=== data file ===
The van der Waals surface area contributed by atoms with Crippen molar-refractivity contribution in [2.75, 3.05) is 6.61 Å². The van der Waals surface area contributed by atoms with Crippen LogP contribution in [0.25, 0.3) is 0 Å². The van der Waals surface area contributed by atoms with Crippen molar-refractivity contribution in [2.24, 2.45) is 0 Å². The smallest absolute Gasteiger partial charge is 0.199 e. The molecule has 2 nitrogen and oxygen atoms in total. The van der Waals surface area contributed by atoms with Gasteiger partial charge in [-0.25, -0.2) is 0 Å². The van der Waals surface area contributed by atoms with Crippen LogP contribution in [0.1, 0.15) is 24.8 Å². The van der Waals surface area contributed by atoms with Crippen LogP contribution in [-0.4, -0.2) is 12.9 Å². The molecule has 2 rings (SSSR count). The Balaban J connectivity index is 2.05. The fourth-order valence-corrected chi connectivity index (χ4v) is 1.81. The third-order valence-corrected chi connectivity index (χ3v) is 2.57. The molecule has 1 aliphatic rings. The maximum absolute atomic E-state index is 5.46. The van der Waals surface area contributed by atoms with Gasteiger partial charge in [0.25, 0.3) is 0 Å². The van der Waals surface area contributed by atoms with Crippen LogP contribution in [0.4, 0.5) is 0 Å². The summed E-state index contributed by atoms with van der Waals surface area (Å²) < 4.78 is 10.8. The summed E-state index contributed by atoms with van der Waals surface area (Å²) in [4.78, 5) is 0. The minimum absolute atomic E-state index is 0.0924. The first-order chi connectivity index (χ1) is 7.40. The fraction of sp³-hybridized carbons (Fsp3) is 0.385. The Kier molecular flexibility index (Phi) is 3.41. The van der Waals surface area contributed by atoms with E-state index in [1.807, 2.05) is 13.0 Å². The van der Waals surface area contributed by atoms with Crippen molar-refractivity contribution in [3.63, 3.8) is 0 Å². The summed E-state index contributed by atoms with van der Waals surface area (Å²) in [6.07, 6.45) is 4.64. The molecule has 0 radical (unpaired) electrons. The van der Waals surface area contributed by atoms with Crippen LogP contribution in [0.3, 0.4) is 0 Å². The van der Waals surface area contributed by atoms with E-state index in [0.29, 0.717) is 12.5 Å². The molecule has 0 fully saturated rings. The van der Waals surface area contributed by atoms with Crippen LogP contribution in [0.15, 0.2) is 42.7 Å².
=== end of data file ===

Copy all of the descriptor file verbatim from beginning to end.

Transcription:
The van der Waals surface area contributed by atoms with Crippen molar-refractivity contribution in [2.75, 3.05) is 6.61 Å². The van der Waals surface area contributed by atoms with Crippen LogP contribution in [0.25, 0.3) is 0 Å². The van der Waals surface area contributed by atoms with Crippen molar-refractivity contribution in [2.24, 2.45) is 0 Å². The smallest absolute Gasteiger partial charge is 0.199 e. The molecule has 2 nitrogen and oxygen atoms in total. The van der Waals surface area contributed by atoms with Gasteiger partial charge in [-0.25, -0.2) is 0 Å². The van der Waals surface area contributed by atoms with Crippen LogP contribution in [0.1, 0.15) is 24.8 Å². The van der Waals surface area contributed by atoms with Crippen LogP contribution in [-0.4, -0.2) is 12.9 Å². The molecule has 2 rings (SSSR count). The Balaban J connectivity index is 2.05. The fourth-order valence-corrected chi connectivity index (χ4v) is 1.81. The third-order valence-corrected chi connectivity index (χ3v) is 2.57. The molecule has 1 aliphatic rings. The maximum absolute atomic E-state index is 5.46. The van der Waals surface area contributed by atoms with Gasteiger partial charge in [0.25, 0.3) is 0 Å². The van der Waals surface area contributed by atoms with Crippen LogP contribution in [0.4, 0.5) is 0 Å². The summed E-state index contributed by atoms with van der Waals surface area (Å²) < 4.78 is 10.8. The summed E-state index contributed by atoms with van der Waals surface area (Å²) in [4.78, 5) is 0. The minimum absolute atomic E-state index is 0.0924. The first-order chi connectivity index (χ1) is 7.40. The fraction of sp³-hybridized carbons (Fsp3) is 0.385. The Kier molecular flexibility index (Phi) is 3.41. The van der Waals surface area contributed by atoms with E-state index in [1.807, 2.05) is 13.0 Å². The van der Waals surface area contributed by atoms with Crippen molar-refractivity contribution in [3.63, 3.8) is 0 Å². The summed E-state index contributed by atoms with van der Waals surface area (Å²) in [6.07, 6.45) is 4.64. The molecule has 0 radical (unpaired) electrons. The van der Waals surface area contributed by atoms with Crippen LogP contribution in [0.3, 0.4) is 0 Å². The van der Waals surface area contributed by atoms with E-state index in [0.29, 0.717) is 12.5 Å². The molecule has 0 fully saturated rings. The van der Waals surface area contributed by atoms with Crippen LogP contribution in [0.15, 0.2) is 42.7 Å².